Mt Fuji is a true "yokozuna" among island-arc volcanoes
But how high is Mt Fuji really? Not in the arbitrary coinage of feet or metres or shaku, but compared to its peers. Can it be considered a true yokozuna among volcanoes when set beside such hulks as Chimborazo (6,268 metres), whose summit is further from the centre of the Earth than Everest's? Or Ojos del Salado (6,893 metres) on the Chilean-Argentina border, which may be – nobody is quite certain – the world’s tallest volcano?
The comparison might be unfair. While the volcanic giants of the Americas stand on the solid footing of a continental craton, Fuji has to make do with the thin crust of an island arc - where it sustains itself by little more than "hinkaku", the ‘gracefulness’ that Fukada Kyuya attributes to famous mountains.
In fact, it’s hard to find island arc volcanoes that rise much higher than Fuji. Tambora, an Indonesian heavyweight, once soared above 4,000 metres, it is alleged. Alas, it met its Waterloo in 1815, when it blew apart in a massive eruption. The stump is now a thousand metres shorter than Japan’s top mountain.
Then there’s Klyuchevskaya Sopka (4,750 metres), the tallest mountain on Kamchatka and the largest active volcano in the Northern Hemisphere. But – hold it – Kamchatka is not quite pukka as an island arc, being a peninsula joined to the Siberian mainland. Like a sekiwake implicated in a sumo match-fixing scandal, Klyuchevskaya must be disbarred on suspicion of soliciting illicit help from the Russian continental Underworld.
When it comes to its peers on true island arcs, Mt Fuji more than holds its own. It overtops the highest volcanoes in New Zealand and the Philippines by more than a thousand metres. And it stands almost crater-to-crater with Indonesia's tallest volcano, Sumatra's Mt Kerinci (3,800 metres). That close coincidence of heights set Project Hyakumeizan wondering. Is it just chance that the greatest volcanoes of Indonesia and Japan top out at roughly the same altitude? And how high can a volcano grow anyway?
It turns out that few savants have considered this question. One who did was Peter Vogt of the US Naval Oceanographic Office in Washington. Looking at oceanic island volcanoes, such as Hawaii’s, he concluded that their heights were related to the thickness of the crustal plate on which they stood. The thicker the plate, the higher the volcano. Beyond a certain limiting height, the lava no longer has enough pressure to keep erupting from the volcano's summit.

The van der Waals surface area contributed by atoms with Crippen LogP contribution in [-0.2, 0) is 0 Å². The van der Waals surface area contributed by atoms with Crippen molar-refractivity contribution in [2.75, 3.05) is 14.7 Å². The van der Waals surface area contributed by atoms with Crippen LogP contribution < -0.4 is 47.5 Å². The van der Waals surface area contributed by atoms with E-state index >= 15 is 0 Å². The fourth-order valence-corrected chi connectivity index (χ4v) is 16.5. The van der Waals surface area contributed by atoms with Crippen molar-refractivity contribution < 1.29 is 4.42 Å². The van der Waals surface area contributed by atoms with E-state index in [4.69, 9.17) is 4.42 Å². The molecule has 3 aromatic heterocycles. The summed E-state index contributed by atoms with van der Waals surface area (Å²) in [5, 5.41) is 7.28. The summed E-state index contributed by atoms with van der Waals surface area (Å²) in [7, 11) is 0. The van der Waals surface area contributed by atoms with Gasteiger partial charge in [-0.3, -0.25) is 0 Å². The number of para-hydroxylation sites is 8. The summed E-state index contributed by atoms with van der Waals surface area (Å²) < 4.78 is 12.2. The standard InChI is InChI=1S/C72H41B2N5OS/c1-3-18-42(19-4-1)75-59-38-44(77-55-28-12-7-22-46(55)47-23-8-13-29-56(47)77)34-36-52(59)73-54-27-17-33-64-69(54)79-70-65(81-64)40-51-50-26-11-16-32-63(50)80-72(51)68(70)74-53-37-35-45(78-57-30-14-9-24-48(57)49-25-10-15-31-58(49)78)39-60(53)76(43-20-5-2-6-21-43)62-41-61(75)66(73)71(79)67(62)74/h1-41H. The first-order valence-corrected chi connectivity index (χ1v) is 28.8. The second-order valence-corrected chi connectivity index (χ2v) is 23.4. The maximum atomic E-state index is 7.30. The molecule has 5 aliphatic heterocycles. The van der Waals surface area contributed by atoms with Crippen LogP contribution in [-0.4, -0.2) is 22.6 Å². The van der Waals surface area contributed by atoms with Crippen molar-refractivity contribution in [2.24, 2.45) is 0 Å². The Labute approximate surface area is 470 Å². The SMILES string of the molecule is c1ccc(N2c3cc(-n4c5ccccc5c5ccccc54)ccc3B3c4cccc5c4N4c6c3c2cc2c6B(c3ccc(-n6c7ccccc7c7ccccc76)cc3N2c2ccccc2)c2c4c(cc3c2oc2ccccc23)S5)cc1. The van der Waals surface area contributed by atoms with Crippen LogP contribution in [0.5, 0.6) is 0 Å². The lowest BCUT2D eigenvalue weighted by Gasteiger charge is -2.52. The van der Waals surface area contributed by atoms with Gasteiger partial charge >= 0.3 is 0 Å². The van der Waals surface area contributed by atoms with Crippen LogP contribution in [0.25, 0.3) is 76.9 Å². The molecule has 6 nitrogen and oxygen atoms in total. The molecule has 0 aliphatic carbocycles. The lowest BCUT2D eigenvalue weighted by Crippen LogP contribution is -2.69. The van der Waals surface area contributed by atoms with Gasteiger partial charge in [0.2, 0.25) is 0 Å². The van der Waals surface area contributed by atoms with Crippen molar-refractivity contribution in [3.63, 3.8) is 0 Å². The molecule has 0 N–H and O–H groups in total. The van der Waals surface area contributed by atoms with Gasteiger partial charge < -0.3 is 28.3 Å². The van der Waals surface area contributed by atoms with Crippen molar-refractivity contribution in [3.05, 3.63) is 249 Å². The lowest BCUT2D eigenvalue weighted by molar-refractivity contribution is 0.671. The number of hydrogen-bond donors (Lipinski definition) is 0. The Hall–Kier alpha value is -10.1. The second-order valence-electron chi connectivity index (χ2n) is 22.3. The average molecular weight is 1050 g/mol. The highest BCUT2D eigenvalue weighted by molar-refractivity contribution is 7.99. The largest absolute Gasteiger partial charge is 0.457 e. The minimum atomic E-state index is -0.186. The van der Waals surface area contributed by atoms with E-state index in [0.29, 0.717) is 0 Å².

Vogt ended his his 1974 paper with an intriguing speculation about the huge volcanoes discovered on Mars – Olympus Mons (火星富士: the Mt Fuji of Mars), the tallest, is almost three times as high as Everest, even though Mars is a much smaller planet. Such huge mountains, Vogt suggested, would need to be supported by a crust that is two or three times thicker than the Earth's.
If Vogt's hypothesis holds for island-arc volcanoes, it may be that Mt Fuji has already grown as tall as it ever will. After all, it is already more than 700 metres higher than Ontake, the next-loftiest Japanese volcano. Fuji’s most recent activity, from a side-vent in 1707, added nothing to its stature. We’ll have to wait for the next eruption to see if Japan’s top mountain intends to make another bid for that coveted 4,000-metre brevet.
Volcano height and plate thickness. Peter R. Vogt, US Naval Oceanographic Office, 1974
Image of Kasei-Fuji (火星富士) by courtesy of Jet Propulsion Laboratory